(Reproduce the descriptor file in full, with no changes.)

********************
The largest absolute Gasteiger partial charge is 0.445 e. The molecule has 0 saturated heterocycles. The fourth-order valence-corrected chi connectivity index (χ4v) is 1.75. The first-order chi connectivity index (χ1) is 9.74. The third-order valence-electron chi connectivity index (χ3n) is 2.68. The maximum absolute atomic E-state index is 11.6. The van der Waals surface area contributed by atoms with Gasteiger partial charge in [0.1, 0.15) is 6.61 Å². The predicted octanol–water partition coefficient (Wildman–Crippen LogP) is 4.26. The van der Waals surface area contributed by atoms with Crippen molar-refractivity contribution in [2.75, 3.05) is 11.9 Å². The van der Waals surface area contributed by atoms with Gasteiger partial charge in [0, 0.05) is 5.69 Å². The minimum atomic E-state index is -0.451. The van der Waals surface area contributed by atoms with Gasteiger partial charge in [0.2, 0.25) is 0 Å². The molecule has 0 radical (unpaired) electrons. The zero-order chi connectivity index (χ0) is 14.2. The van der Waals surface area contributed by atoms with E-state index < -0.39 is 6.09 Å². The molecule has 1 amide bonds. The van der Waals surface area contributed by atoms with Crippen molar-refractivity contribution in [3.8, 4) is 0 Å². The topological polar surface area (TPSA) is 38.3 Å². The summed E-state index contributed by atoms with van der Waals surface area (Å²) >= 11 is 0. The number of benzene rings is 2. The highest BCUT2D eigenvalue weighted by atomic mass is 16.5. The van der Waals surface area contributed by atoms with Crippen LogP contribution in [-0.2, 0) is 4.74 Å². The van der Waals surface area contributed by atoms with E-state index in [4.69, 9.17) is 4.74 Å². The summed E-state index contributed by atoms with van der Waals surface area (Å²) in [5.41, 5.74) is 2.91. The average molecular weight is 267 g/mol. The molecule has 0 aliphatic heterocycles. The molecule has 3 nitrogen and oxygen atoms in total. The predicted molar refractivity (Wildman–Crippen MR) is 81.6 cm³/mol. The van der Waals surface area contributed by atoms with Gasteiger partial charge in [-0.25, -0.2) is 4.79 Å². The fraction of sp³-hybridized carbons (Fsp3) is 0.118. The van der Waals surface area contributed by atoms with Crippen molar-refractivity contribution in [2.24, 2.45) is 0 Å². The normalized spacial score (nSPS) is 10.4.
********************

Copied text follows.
The largest absolute Gasteiger partial charge is 0.445 e. The molecule has 0 saturated heterocycles. The fourth-order valence-corrected chi connectivity index (χ4v) is 1.75. The first-order chi connectivity index (χ1) is 9.74. The third-order valence-electron chi connectivity index (χ3n) is 2.68. The maximum absolute atomic E-state index is 11.6. The van der Waals surface area contributed by atoms with Gasteiger partial charge in [0.1, 0.15) is 6.61 Å². The predicted octanol–water partition coefficient (Wildman–Crippen LogP) is 4.26. The van der Waals surface area contributed by atoms with Crippen molar-refractivity contribution in [2.75, 3.05) is 11.9 Å². The van der Waals surface area contributed by atoms with Gasteiger partial charge in [0, 0.05) is 5.69 Å². The minimum atomic E-state index is -0.451. The van der Waals surface area contributed by atoms with Gasteiger partial charge in [0.2, 0.25) is 0 Å². The molecule has 0 radical (unpaired) electrons. The zero-order chi connectivity index (χ0) is 14.2. The van der Waals surface area contributed by atoms with E-state index < -0.39 is 6.09 Å². The molecule has 1 amide bonds. The van der Waals surface area contributed by atoms with Crippen molar-refractivity contribution in [3.8, 4) is 0 Å². The topological polar surface area (TPSA) is 38.3 Å². The summed E-state index contributed by atoms with van der Waals surface area (Å²) >= 11 is 0. The number of benzene rings is 2. The highest BCUT2D eigenvalue weighted by atomic mass is 16.5. The van der Waals surface area contributed by atoms with Crippen LogP contribution in [-0.2, 0) is 4.74 Å². The van der Waals surface area contributed by atoms with E-state index in [4.69, 9.17) is 4.74 Å². The summed E-state index contributed by atoms with van der Waals surface area (Å²) in [5.41, 5.74) is 2.91. The average molecular weight is 267 g/mol. The molecule has 0 aliphatic heterocycles. The molecule has 3 nitrogen and oxygen atoms in total. The predicted molar refractivity (Wildman–Crippen MR) is 81.6 cm³/mol. The van der Waals surface area contributed by atoms with Gasteiger partial charge in [-0.25, -0.2) is 4.79 Å². The fraction of sp³-hybridized carbons (Fsp3) is 0.118. The van der Waals surface area contributed by atoms with Crippen molar-refractivity contribution in [2.24, 2.45) is 0 Å². The normalized spacial score (nSPS) is 10.4.